9. This loss probably should not have come as a total shock. Tom Richards is the Mayor of Rochester, but he functions and behaves more like the CEO of Rochester. And people generally do not get warm and fuzzy about CEO types.

    You sense that he is uncomfortable about the retail aspect of politics, and this includes “get out the vote” efforts. Tom just doesn’t look like a “roll up the sleeves and get down and dirty” kind of guy. He’s more of the country club set and a Daddy Warbucks protégé. I doubt he has the stomach to change his persona completely at this point chasing a job he really doesn’t need.

    Whether or not he decides to run is his decision to make, but you do get a sense a couple of days after the big event that people are just waking up to the potential power lock David Gantt may have in the wake of this election. They are also waking up the fact that if you are white, you may no longer have a real shot at getting elected to anything in the city of Rochester. Just look at the school board race. City Dems voted for Cynthia Elliott over many other candidates that were not only more qualified, but have about 5x the maturity level of Elliott. Skin color and ethnicity now trump everything in city elections.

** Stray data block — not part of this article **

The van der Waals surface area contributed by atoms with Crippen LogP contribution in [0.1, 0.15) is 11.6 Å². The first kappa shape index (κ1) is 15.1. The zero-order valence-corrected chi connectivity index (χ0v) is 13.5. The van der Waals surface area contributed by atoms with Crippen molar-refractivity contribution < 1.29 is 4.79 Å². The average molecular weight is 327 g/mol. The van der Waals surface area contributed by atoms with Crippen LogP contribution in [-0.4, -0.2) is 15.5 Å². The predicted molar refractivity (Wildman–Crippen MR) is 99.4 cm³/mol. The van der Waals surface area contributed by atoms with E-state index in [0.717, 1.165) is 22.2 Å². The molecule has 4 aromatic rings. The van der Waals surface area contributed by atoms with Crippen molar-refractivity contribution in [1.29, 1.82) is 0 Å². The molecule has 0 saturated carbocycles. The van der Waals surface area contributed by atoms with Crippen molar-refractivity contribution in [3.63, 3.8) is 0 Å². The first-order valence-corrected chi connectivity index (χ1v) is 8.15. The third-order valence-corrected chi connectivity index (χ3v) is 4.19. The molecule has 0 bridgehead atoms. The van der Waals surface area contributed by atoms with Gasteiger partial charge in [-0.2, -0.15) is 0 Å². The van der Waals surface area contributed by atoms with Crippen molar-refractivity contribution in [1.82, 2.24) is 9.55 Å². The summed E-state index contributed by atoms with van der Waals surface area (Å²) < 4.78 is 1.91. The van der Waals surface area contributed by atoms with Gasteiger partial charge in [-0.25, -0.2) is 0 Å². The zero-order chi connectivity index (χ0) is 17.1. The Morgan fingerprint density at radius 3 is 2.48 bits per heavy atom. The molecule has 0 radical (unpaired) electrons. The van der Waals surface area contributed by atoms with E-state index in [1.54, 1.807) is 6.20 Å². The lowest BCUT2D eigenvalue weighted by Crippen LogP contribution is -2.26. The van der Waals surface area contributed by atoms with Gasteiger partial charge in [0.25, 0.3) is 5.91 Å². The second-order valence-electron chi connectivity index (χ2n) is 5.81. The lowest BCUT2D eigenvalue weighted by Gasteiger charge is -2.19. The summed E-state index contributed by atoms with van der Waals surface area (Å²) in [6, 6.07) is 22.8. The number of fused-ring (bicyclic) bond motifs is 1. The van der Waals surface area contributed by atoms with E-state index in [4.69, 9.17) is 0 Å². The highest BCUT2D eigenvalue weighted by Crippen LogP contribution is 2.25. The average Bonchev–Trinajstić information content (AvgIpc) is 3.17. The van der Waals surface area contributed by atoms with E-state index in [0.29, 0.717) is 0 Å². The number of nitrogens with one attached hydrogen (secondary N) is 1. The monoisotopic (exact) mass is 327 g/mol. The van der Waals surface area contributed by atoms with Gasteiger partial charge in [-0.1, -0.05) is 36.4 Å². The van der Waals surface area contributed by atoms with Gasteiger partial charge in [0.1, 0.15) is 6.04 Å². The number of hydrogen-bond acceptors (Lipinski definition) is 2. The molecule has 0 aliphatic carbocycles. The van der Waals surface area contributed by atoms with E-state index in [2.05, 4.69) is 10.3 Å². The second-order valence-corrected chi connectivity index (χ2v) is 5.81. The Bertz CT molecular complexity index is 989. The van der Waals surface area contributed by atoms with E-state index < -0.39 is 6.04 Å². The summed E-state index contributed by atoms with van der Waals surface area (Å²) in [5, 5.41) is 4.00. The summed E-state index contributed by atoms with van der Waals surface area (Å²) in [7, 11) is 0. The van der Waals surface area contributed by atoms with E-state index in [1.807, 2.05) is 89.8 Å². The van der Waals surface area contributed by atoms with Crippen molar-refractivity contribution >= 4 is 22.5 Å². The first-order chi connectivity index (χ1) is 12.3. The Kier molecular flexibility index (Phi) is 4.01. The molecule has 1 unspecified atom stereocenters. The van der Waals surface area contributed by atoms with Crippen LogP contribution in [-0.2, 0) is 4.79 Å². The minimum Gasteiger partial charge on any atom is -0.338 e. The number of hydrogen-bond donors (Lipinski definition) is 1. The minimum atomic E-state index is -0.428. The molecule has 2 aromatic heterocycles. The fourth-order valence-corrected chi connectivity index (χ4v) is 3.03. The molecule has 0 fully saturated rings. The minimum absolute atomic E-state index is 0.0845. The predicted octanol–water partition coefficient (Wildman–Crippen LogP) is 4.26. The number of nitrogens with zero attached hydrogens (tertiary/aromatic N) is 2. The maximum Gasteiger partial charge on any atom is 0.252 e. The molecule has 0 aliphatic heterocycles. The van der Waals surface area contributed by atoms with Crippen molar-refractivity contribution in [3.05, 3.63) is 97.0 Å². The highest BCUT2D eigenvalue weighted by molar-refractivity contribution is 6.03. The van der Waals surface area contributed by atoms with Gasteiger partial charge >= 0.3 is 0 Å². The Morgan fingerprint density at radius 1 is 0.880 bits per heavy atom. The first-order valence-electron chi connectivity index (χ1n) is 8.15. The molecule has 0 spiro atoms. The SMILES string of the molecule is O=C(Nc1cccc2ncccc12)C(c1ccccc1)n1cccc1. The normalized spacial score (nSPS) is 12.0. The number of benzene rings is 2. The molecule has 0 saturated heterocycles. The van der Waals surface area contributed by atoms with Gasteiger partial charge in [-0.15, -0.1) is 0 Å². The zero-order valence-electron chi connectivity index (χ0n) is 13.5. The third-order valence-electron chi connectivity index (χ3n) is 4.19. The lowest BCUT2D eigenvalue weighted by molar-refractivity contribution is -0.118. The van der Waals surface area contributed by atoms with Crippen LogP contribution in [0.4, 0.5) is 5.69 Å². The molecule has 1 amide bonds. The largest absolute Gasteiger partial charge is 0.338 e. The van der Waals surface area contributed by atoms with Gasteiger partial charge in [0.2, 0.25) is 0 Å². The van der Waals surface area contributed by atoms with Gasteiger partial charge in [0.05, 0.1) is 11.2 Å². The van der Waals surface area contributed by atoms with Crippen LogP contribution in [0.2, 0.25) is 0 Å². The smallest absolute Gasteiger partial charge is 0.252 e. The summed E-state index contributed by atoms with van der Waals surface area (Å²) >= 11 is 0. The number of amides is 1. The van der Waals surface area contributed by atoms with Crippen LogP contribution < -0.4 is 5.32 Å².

Maybe we’ll be blessed, and between now and the election a reporter will actually ask Lovely Warren about how she intends to run the RCSD assuming Gantt’s proposal for mayoral control gets passed at the state level. It amazes me that you, Rachel, noted the resurrection of this legislation months ago, and not a single news outlet in town did any probing about why he was interested in this given “Mayor Tom’s” lack of interest in mayoral control. The answer should now be obvious, in retrospect. It was all done for the benefit of his puppet, Lovely Warren.

  10. September 13, 2013 at 12:23 am Jethro Maddox responds:

    Richards can turn this situation around if he makes an issue out of the outbreak of line dancing that took place at Lovely Warren’s victory party. This ungodly defilement of our sacred American country music will alarm the silent majority in Rochester, and send them flocking to the polls.

  11. September 24, 2013 at 5:26 pm George Barr responds:

    Richards got beat fair and square. His campaign did everything they could do to win and they loss big time.. He will only get his feelings hurt again in the Gen Election if he decided to run.